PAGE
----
Investigation of acoustic crosstalk effects in CMUT arrays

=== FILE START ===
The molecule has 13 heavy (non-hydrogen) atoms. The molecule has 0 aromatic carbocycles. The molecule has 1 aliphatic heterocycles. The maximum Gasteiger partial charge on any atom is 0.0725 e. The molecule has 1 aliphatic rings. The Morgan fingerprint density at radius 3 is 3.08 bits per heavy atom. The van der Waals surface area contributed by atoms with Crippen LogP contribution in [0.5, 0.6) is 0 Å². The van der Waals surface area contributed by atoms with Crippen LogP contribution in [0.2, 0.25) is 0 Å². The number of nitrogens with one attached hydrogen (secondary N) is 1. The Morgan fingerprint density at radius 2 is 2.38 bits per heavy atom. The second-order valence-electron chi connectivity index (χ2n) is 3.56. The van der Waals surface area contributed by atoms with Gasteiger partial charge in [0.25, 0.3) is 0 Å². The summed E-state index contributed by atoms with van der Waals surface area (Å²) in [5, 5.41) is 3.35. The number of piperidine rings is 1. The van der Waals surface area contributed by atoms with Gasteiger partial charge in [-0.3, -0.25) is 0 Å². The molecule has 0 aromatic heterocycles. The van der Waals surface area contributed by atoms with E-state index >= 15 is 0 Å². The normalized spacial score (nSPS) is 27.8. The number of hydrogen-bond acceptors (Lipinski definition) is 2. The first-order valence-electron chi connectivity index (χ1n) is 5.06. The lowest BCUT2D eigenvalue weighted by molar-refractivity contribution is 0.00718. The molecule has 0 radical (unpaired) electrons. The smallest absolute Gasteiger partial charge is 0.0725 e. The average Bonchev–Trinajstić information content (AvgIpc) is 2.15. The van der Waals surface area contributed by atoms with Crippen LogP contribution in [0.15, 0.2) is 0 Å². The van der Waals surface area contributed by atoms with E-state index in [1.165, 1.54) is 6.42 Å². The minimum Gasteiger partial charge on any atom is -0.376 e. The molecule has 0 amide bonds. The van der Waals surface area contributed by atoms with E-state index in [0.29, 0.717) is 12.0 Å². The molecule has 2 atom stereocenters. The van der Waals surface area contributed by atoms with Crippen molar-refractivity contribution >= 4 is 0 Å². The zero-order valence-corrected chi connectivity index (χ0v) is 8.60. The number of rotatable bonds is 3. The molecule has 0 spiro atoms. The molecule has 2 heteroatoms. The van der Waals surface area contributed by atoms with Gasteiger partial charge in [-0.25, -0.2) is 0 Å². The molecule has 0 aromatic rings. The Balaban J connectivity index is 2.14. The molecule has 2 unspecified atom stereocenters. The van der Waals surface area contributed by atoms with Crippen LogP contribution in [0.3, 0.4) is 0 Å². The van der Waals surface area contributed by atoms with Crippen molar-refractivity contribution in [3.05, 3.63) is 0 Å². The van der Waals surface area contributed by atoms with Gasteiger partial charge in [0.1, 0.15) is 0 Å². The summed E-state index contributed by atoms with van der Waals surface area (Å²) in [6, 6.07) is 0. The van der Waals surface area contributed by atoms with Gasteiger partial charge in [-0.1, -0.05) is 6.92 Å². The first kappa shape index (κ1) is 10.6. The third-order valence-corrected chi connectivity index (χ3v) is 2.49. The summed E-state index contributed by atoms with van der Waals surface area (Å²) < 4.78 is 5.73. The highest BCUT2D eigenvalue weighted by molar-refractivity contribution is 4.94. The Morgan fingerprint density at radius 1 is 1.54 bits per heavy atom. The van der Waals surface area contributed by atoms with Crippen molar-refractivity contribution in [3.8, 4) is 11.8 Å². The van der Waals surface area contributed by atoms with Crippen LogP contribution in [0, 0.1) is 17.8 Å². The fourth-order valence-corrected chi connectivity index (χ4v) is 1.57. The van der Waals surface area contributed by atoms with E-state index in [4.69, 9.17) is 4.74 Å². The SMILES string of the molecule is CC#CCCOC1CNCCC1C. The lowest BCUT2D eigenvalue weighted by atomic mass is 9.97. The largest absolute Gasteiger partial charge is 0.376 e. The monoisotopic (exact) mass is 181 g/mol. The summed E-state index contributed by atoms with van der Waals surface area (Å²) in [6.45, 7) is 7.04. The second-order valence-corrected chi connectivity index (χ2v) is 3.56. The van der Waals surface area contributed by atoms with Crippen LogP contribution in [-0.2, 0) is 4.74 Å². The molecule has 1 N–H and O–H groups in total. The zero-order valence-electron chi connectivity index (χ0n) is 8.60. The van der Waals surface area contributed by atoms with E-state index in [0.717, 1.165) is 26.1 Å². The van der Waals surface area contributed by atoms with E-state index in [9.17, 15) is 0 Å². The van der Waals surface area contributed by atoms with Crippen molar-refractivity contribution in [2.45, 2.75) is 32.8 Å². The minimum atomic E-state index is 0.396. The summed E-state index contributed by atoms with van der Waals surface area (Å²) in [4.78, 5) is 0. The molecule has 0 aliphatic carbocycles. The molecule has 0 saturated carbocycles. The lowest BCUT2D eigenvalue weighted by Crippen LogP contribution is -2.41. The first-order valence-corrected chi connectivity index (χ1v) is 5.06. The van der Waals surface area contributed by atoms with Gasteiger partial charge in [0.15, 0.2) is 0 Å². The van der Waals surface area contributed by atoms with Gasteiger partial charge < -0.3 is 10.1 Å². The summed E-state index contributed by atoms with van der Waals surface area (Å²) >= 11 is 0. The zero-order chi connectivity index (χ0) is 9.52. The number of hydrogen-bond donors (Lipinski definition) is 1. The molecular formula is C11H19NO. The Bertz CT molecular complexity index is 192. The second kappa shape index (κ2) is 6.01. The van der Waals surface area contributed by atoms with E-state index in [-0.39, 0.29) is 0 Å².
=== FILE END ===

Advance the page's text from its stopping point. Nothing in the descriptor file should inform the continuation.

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Capacitive Micromachined Ultrasonic Transducers (CMUTs) have demonstrated significant potential to advance the state of medical ultrasound imaging beyond the capabilities of the currently employed piezoelectric technology. Because they rely on well-established micro-fabrication techniques, they can achieve complex geometries, densely populated arrays, and tight integration with electronics, all of which are required for advanced intravascular ultrasound (IVUS) applications such as high-frequency or forward-looking catheters. Moreover, they also offer higher bandwidth than their piezoelectric counterparts. Before CMUTs can be effectively used, they must be fully characterized and optimized through experimentation and modeling. Unfortunately, immersed transducer arrays are inherently difficult to simulate due to a phenomenon known as acoustic crosstalk, which refers to the fact that every membrane in an array affects the dynamic behavior of every other membrane in an array as their respective pressure fields interact with one another. In essence, it implies that modeling a single CMUT membrane is not sufficient; the entire array must be modeled for complete accuracy. Finite element models (FEMs) are the most accurate technique for simulating CMUT behavior, but they can become extremely large considering that most CMUT arrays contain hundreds of membranes. This thesis focuses on the development and application of a more efficient model for transducer arrays first introduced by Meynier et al. , which provides accuracy comparable to FEM, but with greatly decreased computation time. It models the stiffness of each membrane using a finite difference approximation of thin plate equations. This stiffness is incorporated into a force balance which accounts for effects from the electrostatic actuation, pressure forces from the fluid environment, mass and damping from the membrane, etc. For fluid coupling effects, a Boundary Element Matrix (BEM) is employed that is based on the Green's function for a baffled point source in a semi-infinite fluid. The BEM utilizes the nodal mesh created for the finite difference method, and relates the dynamic displacement of each node to the pressure at every node in the array. Use of the thin plate equations and the BEM implies that the entire CMUT array can be reduced to a 2D nodal mesh, allowing for a drastic improvement in computation time compared with FEM. After the model was developed, it was then validated through comparison with FEM. From these tests, it demonstrated a capability to accurately predict collapse voltage, center frequency, bandwidth, and pressure magnitudes to within 5% difference of FEM simulations. Further validation with experimental results revealed a close correlation with predicted impedance/admittance plots, radiation patterns, frequency responses, and noise current spectrums. More specifically, it accurately predicted how acoustic crosstalk would create sharp peaks and notches in the frequency responses, and enhance side lobes and nulls in the angular radiation pattern. Preliminary design studies with the model were also performed. They revealed that membranes with larger lateral dimensions effectively increased the bandwidth of isolated membranes. They also demonstrated potential for various crosstalk reduction techniques in array design such as disrupting array periodicity, optimizing inter-membrane pitch, and adjusting the number of membranes per element. It is expected that the model developed in this thesis will serve as a useful tool for future iterations of CMUT array optimizations.